“I would knock on his door and ask if he had a moment to talk. He’d set aside what he was doing, sit back, and give me his full attention. He was a busy man, but he made me feel there was nothing more important than what I had to say,” Andres reminisced.
“Were you his protégé?” I asked.
“No, he treated everyone like that.”
We were talking about Andres’ best boss.
Andres had thought he was following in the steps of his role model, and was quite surprised and disappointed when he got dinged for “listening” on his 360 assessment.
But Andres is not alone. Research shows that most people think they are good listeners – much better than their colleagues – but are not nearly as good as they think they are.
There is a strong correlation between good leadership and listening.
Abraham Lincoln, arguably one of the greatest presidents was noted for his listening. Journalist Francis Fisher Browne observed each visitor was greeted with an encouraging nod and smile…. the President listening with the most respectful and patient attention.
Simply put by Richard Branson, “To be a great leader you have to be a great listener.”
Four Good Reasons to Be a Good Listener
- Your leadership will be appreciated.
- People are more motivated to share their thinking and make a contribution.
- You might learn something important you didn’t know.
- It’s the right thing to do – to recognize that each person is a human being who deserves the respect of being seen.
Learning the skills of active listening is helpful. But if you want to be a great listener, it’s not enough. You need to assume a listening attitude – listening with the intent to hear and understand, not simply to prove to the person speaking that you are listening.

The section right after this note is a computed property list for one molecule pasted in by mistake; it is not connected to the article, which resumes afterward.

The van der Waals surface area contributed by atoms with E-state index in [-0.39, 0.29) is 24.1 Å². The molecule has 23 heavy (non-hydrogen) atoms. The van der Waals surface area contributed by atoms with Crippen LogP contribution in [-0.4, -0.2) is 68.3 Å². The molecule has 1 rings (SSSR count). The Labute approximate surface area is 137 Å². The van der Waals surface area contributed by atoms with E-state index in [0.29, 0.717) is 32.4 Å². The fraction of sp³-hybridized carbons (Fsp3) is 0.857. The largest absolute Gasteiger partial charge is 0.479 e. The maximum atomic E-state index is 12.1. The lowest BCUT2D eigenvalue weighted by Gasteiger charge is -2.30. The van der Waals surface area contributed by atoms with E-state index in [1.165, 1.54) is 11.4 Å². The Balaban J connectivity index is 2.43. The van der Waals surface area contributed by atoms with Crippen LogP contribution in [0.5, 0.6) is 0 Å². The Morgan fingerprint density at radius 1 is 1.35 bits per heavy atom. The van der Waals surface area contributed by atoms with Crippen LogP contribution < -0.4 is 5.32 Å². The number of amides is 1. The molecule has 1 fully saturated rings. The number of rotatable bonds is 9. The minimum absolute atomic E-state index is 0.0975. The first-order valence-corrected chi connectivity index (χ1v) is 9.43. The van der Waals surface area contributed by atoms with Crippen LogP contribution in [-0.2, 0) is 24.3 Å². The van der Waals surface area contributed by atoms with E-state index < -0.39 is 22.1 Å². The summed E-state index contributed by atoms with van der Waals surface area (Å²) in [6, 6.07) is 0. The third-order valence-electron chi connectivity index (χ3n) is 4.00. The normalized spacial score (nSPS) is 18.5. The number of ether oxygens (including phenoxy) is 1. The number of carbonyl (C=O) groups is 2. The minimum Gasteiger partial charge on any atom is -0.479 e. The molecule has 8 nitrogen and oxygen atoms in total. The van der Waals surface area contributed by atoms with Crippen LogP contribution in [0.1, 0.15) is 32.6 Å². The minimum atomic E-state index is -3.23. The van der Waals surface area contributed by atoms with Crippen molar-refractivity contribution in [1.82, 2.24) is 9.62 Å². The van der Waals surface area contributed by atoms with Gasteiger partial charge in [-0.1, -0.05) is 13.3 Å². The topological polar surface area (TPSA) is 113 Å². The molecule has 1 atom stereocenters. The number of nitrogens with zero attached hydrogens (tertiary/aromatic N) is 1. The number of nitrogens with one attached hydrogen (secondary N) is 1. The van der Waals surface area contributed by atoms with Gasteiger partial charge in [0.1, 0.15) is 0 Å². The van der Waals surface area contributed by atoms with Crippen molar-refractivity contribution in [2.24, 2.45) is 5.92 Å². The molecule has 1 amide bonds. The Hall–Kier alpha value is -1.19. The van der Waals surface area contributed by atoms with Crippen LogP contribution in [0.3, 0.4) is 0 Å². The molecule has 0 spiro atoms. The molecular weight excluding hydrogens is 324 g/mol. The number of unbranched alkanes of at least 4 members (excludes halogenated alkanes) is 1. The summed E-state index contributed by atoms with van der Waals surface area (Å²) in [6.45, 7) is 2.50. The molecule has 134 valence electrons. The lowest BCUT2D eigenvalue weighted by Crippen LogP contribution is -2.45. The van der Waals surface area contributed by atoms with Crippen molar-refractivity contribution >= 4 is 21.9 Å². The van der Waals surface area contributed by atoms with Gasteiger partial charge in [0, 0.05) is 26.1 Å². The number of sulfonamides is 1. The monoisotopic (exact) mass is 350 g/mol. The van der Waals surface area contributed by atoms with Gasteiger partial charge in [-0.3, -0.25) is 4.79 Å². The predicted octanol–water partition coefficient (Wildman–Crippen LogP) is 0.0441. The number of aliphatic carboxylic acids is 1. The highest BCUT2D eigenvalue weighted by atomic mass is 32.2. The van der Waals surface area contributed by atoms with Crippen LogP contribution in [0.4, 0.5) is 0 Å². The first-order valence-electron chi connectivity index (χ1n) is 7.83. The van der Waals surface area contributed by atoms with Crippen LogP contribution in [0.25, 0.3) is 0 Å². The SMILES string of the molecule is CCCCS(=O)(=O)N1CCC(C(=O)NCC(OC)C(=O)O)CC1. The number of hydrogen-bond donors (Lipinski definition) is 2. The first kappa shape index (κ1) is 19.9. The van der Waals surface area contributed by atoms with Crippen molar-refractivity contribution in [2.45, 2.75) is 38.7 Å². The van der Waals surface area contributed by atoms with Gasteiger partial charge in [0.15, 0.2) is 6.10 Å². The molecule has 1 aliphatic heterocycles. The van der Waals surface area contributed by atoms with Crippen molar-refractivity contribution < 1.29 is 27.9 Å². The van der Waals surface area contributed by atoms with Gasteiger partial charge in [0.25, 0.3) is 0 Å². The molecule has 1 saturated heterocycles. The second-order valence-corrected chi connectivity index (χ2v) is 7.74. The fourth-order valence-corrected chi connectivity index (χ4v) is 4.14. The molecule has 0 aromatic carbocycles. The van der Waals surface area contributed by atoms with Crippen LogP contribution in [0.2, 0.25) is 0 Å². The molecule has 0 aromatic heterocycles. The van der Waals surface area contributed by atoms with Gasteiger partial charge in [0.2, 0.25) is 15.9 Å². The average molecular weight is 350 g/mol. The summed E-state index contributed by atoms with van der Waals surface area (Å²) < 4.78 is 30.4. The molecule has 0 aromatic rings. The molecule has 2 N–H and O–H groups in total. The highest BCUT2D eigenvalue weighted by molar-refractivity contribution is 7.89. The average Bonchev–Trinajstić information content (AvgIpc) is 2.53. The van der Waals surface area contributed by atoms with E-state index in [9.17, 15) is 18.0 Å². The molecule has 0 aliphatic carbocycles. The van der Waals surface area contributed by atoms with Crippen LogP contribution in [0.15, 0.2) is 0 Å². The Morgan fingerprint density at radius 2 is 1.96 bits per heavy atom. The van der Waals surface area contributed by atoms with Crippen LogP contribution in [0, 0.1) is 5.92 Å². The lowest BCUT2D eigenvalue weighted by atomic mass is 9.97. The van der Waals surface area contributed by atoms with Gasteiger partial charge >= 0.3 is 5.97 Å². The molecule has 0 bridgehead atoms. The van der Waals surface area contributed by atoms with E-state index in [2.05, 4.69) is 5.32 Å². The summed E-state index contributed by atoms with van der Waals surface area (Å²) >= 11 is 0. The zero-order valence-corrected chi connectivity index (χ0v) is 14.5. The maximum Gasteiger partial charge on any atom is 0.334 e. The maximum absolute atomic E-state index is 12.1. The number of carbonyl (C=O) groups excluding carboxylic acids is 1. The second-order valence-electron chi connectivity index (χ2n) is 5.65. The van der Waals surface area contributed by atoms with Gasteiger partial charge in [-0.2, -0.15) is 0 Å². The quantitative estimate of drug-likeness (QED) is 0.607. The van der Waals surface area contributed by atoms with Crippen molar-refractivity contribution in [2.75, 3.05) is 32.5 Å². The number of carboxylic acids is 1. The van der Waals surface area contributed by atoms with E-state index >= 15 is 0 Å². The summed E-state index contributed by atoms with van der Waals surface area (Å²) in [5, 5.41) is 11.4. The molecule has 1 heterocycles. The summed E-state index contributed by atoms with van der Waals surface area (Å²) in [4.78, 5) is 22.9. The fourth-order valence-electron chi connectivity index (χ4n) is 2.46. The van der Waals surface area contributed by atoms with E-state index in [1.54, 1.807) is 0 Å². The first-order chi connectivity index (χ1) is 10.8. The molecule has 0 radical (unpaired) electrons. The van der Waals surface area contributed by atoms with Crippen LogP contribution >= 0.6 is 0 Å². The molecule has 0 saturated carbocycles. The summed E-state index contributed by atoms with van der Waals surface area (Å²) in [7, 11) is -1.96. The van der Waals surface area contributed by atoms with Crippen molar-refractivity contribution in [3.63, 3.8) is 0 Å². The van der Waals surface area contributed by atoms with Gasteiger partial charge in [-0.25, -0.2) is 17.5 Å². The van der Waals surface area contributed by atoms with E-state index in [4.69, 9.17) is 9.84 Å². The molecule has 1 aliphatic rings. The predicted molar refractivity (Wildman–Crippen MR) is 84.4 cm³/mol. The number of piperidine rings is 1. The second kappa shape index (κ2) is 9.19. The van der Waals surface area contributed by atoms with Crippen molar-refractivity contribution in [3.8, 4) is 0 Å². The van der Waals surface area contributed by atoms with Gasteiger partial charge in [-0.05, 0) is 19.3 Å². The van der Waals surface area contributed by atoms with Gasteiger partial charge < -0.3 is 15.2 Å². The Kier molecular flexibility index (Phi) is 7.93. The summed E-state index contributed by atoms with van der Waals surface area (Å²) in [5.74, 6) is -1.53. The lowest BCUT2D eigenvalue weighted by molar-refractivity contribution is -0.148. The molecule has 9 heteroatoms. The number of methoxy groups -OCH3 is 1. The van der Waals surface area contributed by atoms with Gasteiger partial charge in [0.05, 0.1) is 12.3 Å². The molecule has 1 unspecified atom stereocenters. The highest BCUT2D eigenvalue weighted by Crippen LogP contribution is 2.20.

Relying solely on the techniques of active listening amounts to no more than a theatrical production and ultimately comes across as not authentic.
If you want to assume a listening attitude, here are five things you can do that will help.
1. Give your undivided attention.
Don’t multi-task. Close your laptop, put away your phone, set aside your work.
You cannot truly listen to anyone and do anything else at the same time. ~ M. Scott Peck
2. Listen with your body.
Benjamin Perley Poore wrote about Abraham Lincoln: His favorite attitude when listening – and he was a good listener – was to lean forward and clasp his left knee with both hands.
3. Have patience with pauses.
Don’t assume you know what someone is going to tell you. Don’t assume you understand what they are saying.
Don’t interrupt or finish someone’s sentence, even if they pause. Let them find their own words.
4. Don’t start thinking of your response while you’re listening.
Pause before you respond, and have faith that your best response will arise after they finish speaking.
Most people do not listen with the intent to understand; they listen with the intent to reply. ~ Stephen R. Covey
5. Listen with curiosity.
“Abraham Lincoln was as curious as he was attentive,” according to Historian Allan Nevins.
“Listening is not merely “not talking”; it means taking a vigorous, human interest in what is being told us.” – Alice Miller